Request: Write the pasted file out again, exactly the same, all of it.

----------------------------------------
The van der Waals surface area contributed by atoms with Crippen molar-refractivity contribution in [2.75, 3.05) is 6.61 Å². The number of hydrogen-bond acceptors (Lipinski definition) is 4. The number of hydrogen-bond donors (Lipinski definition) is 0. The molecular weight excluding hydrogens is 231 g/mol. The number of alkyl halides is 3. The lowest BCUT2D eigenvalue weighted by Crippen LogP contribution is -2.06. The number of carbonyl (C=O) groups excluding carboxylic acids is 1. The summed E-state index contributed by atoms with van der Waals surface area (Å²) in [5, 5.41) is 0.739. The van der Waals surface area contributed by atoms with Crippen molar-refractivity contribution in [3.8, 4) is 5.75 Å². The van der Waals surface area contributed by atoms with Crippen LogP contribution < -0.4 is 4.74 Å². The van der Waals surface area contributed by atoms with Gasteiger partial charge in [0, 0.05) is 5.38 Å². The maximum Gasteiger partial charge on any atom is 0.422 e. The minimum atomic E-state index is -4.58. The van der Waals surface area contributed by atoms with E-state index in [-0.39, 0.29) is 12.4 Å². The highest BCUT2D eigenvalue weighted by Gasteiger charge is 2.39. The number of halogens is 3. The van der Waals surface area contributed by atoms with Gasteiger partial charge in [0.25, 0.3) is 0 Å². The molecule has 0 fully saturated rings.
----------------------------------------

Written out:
The van der Waals surface area contributed by atoms with Crippen molar-refractivity contribution in [2.75, 3.05) is 6.61 Å². The number of hydrogen-bond acceptors (Lipinski definition) is 4. The number of hydrogen-bond donors (Lipinski definition) is 0. The molecular weight excluding hydrogens is 231 g/mol. The number of alkyl halides is 3. The lowest BCUT2D eigenvalue weighted by Crippen LogP contribution is -2.06. The number of carbonyl (C=O) groups excluding carboxylic acids is 1. The summed E-state index contributed by atoms with van der Waals surface area (Å²) in [5, 5.41) is 0.739. The van der Waals surface area contributed by atoms with Crippen molar-refractivity contribution in [3.8, 4) is 5.75 Å². The van der Waals surface area contributed by atoms with Crippen LogP contribution < -0.4 is 4.74 Å². The van der Waals surface area contributed by atoms with Gasteiger partial charge in [0, 0.05) is 5.38 Å². The maximum Gasteiger partial charge on any atom is 0.422 e. The minimum atomic E-state index is -4.58. The van der Waals surface area contributed by atoms with E-state index in [-0.39, 0.29) is 12.4 Å². The highest BCUT2D eigenvalue weighted by Gasteiger charge is 2.39. The number of halogens is 3. The van der Waals surface area contributed by atoms with Gasteiger partial charge in [0.25, 0.3) is 0 Å². The molecule has 0 fully saturated rings.